When Candace Mathiason was growing up on an Angus ranch near Torrington, Wyo., she developed a love for animals, and even tried to help with brucellosis testing at a local veterinarian’s office where her mom worked.
“I was bound to be a scientist,” she said. “I like mysteries and puzzles.”
Now she’s putting that love for animals and mysteries to use by trying to crack the code of chronic wasting disease in deer. Her discoveries could translate into new ways to help combat similar diseases in humans.
Mathiason is one of two researchers in CSU’s College of Veterinary Medicine and Biomedical Sciences receiving a CVMBS-Zoetis Early Career Research Award at the college’s annual Research Day. The event showcases through posters and presentations the research efforts of students and other young investigators in the college. It will run noon to 6:30 p.m. Saturday at the Hilton Fort Collins; Mathiason and fellow awardee, Elizabeth Ryan, will kick off Research Day with talks about their work.
Mathiason, an assistant professor in the Department of Microbiology, Immunology and Pathology, has followed a nontraditional career path leading to groundbreaking research in how chronic wasting disease (CWD) is transmitted between deer.
She earned degrees in microbiology and parasitology, then managed CSU’s Retrovirus and Prion Research Lab for about 20 years. Mathiason went back to school in 2006, earning her doctorate in prion pathobiology from CSU and studying with Dr. Edward Hoover, a University Distinguished Professor and leading expert on prions, the misfolded proteins that cause death by inhibiting the ability of neurons to communicate.
“Prions cause neurons to degenerate by forming plaques in the central nervous system,” Mathiason explained. “A rogue form of the prion protein, by some mechanism we don’t fully understand, changes the structure of normal prion proteins and kills cells. As neurons die, holes are formed in the brain and other neural tissue, disrupting the normal processes of the cells. Some people think of it as a sort of zombie state, of something coming in and taking over a system.”
Spread of CWD
Deer with CWD often hold their heads low, drool, look lost and lose weight. The disease, first observed in captive elk in the late 1960s, has spread from its epicenter in northern Colorado to 23 states, two Canadian provinces and South Korea.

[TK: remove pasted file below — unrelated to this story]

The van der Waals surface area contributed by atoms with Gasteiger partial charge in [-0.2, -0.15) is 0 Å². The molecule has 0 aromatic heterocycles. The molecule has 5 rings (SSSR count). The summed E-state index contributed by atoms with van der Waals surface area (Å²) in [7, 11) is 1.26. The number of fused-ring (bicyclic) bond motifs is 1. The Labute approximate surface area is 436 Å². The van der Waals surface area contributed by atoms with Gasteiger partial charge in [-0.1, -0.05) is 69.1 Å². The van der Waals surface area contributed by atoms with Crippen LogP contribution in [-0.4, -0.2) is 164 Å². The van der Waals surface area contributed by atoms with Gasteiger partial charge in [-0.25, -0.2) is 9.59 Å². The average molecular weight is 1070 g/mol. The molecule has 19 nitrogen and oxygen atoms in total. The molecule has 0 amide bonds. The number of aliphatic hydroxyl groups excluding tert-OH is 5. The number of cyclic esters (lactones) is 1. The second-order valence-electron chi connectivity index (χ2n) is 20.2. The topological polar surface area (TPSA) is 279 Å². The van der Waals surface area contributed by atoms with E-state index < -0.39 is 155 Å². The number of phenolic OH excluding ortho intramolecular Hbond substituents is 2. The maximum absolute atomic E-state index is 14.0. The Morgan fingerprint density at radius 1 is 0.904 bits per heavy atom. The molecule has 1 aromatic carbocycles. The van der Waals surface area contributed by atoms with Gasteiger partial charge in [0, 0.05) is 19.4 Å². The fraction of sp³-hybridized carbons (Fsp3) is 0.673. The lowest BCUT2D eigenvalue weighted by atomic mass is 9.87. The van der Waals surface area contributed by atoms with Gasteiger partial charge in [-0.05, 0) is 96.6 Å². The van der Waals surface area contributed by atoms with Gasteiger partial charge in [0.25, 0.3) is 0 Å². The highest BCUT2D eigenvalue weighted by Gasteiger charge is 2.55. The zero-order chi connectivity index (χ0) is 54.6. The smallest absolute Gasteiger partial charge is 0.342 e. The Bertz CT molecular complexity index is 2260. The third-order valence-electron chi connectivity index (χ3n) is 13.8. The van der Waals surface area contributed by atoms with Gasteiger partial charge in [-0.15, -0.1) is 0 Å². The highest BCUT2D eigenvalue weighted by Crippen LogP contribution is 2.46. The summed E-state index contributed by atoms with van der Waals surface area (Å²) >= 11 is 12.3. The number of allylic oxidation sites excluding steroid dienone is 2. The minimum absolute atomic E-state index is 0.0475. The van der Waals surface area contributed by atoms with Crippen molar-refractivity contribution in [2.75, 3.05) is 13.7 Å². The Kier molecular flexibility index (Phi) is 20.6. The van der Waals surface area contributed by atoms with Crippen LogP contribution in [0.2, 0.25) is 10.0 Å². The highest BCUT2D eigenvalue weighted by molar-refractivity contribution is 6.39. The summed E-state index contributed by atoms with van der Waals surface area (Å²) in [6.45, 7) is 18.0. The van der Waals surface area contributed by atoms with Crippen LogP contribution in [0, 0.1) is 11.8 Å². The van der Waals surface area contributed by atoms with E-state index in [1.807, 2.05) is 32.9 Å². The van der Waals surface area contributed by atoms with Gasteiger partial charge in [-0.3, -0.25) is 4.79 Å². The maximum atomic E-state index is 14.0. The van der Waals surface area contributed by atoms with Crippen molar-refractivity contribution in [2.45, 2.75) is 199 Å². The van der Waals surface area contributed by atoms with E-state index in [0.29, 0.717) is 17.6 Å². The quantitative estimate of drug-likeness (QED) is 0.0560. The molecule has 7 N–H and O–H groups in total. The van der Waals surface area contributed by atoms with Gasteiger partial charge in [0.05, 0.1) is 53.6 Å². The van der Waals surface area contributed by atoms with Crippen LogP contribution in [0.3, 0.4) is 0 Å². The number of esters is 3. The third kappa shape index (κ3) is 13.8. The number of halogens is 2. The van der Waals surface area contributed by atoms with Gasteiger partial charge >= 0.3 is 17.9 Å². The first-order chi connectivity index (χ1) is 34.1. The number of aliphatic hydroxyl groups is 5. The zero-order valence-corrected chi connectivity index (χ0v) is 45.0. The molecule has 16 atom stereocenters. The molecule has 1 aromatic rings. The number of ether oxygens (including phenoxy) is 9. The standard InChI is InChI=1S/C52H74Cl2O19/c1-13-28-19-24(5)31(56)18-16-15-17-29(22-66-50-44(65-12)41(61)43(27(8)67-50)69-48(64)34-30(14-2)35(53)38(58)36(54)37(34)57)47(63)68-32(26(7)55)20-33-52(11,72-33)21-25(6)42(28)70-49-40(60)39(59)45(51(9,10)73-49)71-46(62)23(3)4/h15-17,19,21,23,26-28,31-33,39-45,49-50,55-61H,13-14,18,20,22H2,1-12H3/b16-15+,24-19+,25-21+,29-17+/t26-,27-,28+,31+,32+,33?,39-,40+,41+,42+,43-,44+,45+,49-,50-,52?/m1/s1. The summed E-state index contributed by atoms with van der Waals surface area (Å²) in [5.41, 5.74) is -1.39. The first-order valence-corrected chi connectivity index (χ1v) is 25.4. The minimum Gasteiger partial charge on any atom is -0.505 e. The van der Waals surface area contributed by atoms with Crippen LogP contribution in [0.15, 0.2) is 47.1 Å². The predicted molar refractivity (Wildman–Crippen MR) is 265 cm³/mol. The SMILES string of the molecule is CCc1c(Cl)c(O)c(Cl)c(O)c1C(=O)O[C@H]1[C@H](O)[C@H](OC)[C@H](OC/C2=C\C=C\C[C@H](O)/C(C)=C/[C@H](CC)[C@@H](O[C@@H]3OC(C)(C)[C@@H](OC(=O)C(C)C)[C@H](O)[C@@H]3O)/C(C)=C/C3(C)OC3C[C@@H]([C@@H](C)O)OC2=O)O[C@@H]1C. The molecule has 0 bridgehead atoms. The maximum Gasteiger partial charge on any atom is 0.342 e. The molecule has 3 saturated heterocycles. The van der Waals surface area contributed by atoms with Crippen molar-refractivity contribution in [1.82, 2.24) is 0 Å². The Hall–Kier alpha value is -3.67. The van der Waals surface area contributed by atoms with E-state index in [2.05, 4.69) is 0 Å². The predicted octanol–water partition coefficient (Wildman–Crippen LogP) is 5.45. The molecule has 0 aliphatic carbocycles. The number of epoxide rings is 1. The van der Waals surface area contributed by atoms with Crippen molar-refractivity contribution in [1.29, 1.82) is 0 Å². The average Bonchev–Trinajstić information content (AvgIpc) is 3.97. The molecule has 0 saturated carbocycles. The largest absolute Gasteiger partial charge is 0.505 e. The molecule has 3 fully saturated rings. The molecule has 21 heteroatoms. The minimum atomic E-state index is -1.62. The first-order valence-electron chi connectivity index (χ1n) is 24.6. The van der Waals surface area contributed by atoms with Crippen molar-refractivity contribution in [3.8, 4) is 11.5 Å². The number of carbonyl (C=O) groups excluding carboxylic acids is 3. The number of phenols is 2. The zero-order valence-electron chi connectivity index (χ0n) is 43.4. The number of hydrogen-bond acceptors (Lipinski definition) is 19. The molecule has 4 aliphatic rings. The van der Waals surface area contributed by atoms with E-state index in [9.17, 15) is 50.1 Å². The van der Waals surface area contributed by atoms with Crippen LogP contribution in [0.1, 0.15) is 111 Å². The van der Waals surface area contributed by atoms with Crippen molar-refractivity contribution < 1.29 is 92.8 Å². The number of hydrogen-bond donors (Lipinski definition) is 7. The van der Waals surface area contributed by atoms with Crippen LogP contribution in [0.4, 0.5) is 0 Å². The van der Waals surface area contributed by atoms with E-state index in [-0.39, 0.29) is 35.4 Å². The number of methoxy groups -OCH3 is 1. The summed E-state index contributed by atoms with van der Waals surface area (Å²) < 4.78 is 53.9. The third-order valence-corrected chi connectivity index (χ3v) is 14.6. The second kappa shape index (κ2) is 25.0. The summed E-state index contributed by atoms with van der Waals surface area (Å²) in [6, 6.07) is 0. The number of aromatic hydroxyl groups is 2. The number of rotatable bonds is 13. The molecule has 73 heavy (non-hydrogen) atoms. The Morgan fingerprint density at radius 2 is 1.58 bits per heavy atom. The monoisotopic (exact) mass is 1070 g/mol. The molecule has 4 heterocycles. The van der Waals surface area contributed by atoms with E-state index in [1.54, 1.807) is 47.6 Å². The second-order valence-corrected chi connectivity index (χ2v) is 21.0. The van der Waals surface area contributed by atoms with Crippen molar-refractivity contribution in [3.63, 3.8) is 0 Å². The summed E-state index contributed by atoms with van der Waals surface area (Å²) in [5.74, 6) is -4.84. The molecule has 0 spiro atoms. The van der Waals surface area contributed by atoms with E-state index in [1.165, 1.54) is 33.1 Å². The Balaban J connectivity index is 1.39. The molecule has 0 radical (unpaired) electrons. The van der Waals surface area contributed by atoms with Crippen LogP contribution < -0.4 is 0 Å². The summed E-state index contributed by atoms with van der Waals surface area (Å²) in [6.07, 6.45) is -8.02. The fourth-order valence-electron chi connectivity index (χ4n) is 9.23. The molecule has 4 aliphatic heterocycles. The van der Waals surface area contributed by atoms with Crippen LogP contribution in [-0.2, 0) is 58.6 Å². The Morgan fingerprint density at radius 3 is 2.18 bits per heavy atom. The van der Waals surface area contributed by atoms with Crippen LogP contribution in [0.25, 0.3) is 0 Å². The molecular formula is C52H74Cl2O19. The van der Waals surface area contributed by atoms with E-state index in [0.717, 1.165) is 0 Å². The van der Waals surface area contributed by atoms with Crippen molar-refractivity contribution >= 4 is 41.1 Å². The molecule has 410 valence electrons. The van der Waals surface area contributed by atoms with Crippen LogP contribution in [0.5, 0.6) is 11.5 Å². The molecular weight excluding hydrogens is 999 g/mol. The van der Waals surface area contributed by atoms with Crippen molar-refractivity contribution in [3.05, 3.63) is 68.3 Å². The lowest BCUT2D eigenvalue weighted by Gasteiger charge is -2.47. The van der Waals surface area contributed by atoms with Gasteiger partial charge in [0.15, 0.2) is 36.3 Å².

While working on her Ph.D., Mathiason demonstrated for the first time that prions are carried in bodily fluids – blood and saliva – and can be transmitted between deer without direct bodily contact, through things like bedding and feed.
Her team also has gathered evidence that CWD can be transmitted from a doe to fawns; she is working with collaborators to determine if this occurs in the wild. Mathiason likewise is collaborating with the U.S. Department of Agriculture to mitigate spread of CWD. Her research has yielded a blood test for CWD in deer.
A current investigation seeks to track prions from entrance in the body to time of death. Understanding prion pathways and the cells involved will unveil “who are the active players in the bloodstream,” Mathiason said.
Her presentation at Research Day on Saturday will focus on “covert prions,” or those that are in the body but are not causing symptoms of disease.
Mathiason said she hopes to better understand biological mechanisms associated with covert prion transmission and believes this could help shed light on similar protein-misfolding diseases in people – perhaps leading to new diagnostics and treatments. These human ailments include Alzheimer’s disease, Parkinson’s disease, amyotrophic lateral sclerosis and diabetes.
“Candace Mathiason’s career started as the cornerstone research scientist in a highly productive research laboratory, and she has matured into an independent, creative, productive principal investigator,” said Dr. Sue VandeWoude, associate dean for research in the college.
Mathiason has received funding from the National Institutes of Health and U.S. Department of Agriculture at a time when federal grants are extremely competitive, and she has been first or senior author on a large number of high-impact scientific manuscripts, VandeWoude noted.
“Her work on mechanisms of transmission of prion infections has been pivotal in our understanding about how this agent is spread, with significant implications for control of diseases like chronic wasting disease of cervids, mad cow disease, and several fatal neurodegenerative diseases in people,” VandeWoude said.
Managing a lab for two decades has been tremendously valuable to her research, Mathiason said.
“I feel fortunate. A lot of people don’t get that experience, and I think it’s been very helpful,” she said. “You can be a late bloomer in life – don’t give up.”